In the wake of revelations Internal Revenue Service (IRS) agents unfairly targeted certain non-profit organizations for enhanced compliance scrutiny, the U.S. Government Accountability Office (GAO) has released a new report detailing IRS’ failure to enact safeguards preventing future instances of unequal scrutiny.
Beginning in 2010, employees of IRS’ Exempt Organizations division, under the supervision of division Director Lois Lerner, violated IRS policies by singling out organizations for special examination based on a group’s name or policy positions with the aim of slowing or preventing the ability of conservative organizations to receive tax-exempt donations in the run-up to the 2012 elections.
Despite prior GAO documentation of IRS internal policy violations, IRS policies still do little to prevent unfairness in the agency’s operations.
‘We Are Watching Them’
Rep. Peter Roskam (R-IL), chairman of the U.S. House Ways and Means Subcommittee on Oversight, says lawmakers must continue to pressure IRS to change its ways.
“It’s an old IRS ploy where they come in and say, ‘We agree with the findings, and we agree to make these changes,’ but then they never […] make the changes,” Roskam said. “So, we are going to continue to do the oversight necessary to keep this in the minds of the American public, and to make sure the IRS knows we are watching them.”
Roskam says Lerner, who resigned with a full federal pension after refusing to testify before Congress about her division’s actions, may yet be prosecuted for her role in the scandal.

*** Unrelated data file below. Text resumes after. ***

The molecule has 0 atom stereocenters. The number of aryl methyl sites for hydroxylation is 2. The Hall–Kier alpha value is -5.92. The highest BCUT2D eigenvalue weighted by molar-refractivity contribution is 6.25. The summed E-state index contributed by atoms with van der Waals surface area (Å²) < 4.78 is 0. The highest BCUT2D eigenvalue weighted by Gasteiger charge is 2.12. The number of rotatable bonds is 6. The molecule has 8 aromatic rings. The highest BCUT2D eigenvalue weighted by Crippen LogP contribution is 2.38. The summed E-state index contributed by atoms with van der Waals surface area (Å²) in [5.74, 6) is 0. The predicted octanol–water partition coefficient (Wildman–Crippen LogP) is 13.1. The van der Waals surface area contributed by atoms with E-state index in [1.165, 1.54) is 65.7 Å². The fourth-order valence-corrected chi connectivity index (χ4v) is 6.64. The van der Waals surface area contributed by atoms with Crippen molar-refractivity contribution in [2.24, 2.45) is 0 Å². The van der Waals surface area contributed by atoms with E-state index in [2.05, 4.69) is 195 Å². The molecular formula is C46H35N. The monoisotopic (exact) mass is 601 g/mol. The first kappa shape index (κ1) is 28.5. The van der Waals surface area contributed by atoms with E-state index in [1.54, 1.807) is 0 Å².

“It’s obvious that this administration has no intention of pursuing Lois Lerner, and that’s very unfortunate,” Roskam said. “However, the statute of limitations does not lapse on her activities until well into the next administration. So if there is a different president and a different Justice Department, they may choose to pursue Lois Lerner.”
Follow the Money
Bruce Yandle, dean emeritus of Clemson University’s College of Business and Behavioral Science, says public choice theory explains IRS’ failure to correct its policies.
“Basically, public choice theory states that elements of political behavior are predictable when viewed through the lens of economics,” Yandle said. “The old adage ‘Keep your eye on the money—where it comes from, and where it goes,’ will help you understand the different actions that take place politically.”
‘The Behavior Is the Same’
Yandle says government agencies pursue their own preservation, regardless of politics.
“That makes it all the more interesting, particularly from a public choice standpoint, because the findings say it doesn’t matter whether they are Republicans or Democrats,” Yandle said. “The behavior is the same.”
Yandle says government agencies can be expected to protect those it perceives as a friend and attack those it considers to be an enemy.
“A Federal Trade Commission investigation of antitrust complaints found, systematically, that the FTC was less likely to bring action against a firm located in a district or state of the chairman of their oversight committee,” Yandle said. “In 1999, a study was done on political influences in the IRS by examining rates at which the IRS engages in audits. Examining the data during the [President Bill] Clinton period, the investigators found, systematically, that the IRS frequently had audits in those places where people did not behave well toward Bill Clinton.”
Tony Corvo ([email protected]) writes from Beavercreek, Ohio.
Jim F. Couch, et al., “Political Influence and the Internal Revenue Service,” Cato Institute: https://heartland.org/policy-documents/political-influence-and-internal-revenue-service/